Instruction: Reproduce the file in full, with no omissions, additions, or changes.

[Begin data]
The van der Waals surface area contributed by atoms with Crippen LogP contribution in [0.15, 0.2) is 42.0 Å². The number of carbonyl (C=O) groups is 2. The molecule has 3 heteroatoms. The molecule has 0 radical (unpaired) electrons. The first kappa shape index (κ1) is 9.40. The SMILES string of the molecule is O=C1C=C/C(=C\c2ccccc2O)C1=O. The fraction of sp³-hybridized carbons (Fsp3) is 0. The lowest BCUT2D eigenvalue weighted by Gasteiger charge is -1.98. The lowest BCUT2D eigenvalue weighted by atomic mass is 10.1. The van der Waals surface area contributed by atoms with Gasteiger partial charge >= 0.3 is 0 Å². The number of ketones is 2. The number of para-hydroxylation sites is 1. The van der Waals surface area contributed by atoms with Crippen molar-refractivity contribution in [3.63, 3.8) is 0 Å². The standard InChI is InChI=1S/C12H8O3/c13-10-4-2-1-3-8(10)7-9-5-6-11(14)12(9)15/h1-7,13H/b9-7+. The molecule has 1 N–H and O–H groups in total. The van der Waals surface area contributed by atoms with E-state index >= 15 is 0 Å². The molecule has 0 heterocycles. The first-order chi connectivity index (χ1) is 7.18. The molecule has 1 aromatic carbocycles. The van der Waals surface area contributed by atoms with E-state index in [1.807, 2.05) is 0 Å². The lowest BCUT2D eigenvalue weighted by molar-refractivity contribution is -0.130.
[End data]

The van der Waals surface area contributed by atoms with Crippen LogP contribution in [0.15, 0.2) is 42.0 Å². The number of carbonyl (C=O) groups is 2. The molecule has 3 heteroatoms. The molecule has 0 radical (unpaired) electrons. The first kappa shape index (κ1) is 9.40. The SMILES string of the molecule is O=C1C=C/C(=C\c2ccccc2O)C1=O. The fraction of sp³-hybridized carbons (Fsp3) is 0. The lowest BCUT2D eigenvalue weighted by Gasteiger charge is -1.98. The lowest BCUT2D eigenvalue weighted by atomic mass is 10.1. The van der Waals surface area contributed by atoms with Gasteiger partial charge >= 0.3 is 0 Å². The number of ketones is 2. The number of para-hydroxylation sites is 1. The van der Waals surface area contributed by atoms with Crippen molar-refractivity contribution in [3.63, 3.8) is 0 Å². The standard InChI is InChI=1S/C12H8O3/c13-10-4-2-1-3-8(10)7-9-5-6-11(14)12(9)15/h1-7,13H/b9-7+. The molecule has 1 N–H and O–H groups in total. The van der Waals surface area contributed by atoms with E-state index >= 15 is 0 Å². The molecule has 0 heterocycles. The first-order chi connectivity index (χ1) is 7.18. The molecule has 1 aromatic carbocycles. The van der Waals surface area contributed by atoms with E-state index in [1.807, 2.05) is 0 Å². The lowest BCUT2D eigenvalue weighted by molar-refractivity contribution is -0.130.